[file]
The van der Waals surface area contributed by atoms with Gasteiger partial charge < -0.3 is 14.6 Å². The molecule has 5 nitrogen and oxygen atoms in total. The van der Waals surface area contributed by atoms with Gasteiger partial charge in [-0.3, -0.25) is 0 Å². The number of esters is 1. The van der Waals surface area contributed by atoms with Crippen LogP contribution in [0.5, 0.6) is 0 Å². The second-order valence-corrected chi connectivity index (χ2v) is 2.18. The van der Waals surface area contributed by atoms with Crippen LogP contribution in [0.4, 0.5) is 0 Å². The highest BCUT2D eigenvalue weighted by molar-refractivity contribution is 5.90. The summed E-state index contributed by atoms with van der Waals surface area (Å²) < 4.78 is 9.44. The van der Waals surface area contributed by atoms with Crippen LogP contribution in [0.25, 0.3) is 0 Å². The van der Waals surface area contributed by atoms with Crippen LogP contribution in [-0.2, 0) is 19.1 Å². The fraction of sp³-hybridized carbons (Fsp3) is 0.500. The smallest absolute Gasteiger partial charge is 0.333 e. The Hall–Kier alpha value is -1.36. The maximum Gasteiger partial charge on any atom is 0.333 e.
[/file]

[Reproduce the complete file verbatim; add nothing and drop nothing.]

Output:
The van der Waals surface area contributed by atoms with Gasteiger partial charge < -0.3 is 14.6 Å². The molecule has 5 nitrogen and oxygen atoms in total. The van der Waals surface area contributed by atoms with Gasteiger partial charge in [-0.3, -0.25) is 0 Å². The number of esters is 1. The van der Waals surface area contributed by atoms with Crippen LogP contribution in [0.5, 0.6) is 0 Å². The second-order valence-corrected chi connectivity index (χ2v) is 2.18. The van der Waals surface area contributed by atoms with Crippen LogP contribution in [0.4, 0.5) is 0 Å². The highest BCUT2D eigenvalue weighted by molar-refractivity contribution is 5.90. The summed E-state index contributed by atoms with van der Waals surface area (Å²) < 4.78 is 9.44. The van der Waals surface area contributed by atoms with Crippen LogP contribution in [0.25, 0.3) is 0 Å². The van der Waals surface area contributed by atoms with Crippen LogP contribution in [-0.2, 0) is 19.1 Å². The fraction of sp³-hybridized carbons (Fsp3) is 0.500. The smallest absolute Gasteiger partial charge is 0.333 e. The Hall–Kier alpha value is -1.36. The maximum Gasteiger partial charge on any atom is 0.333 e.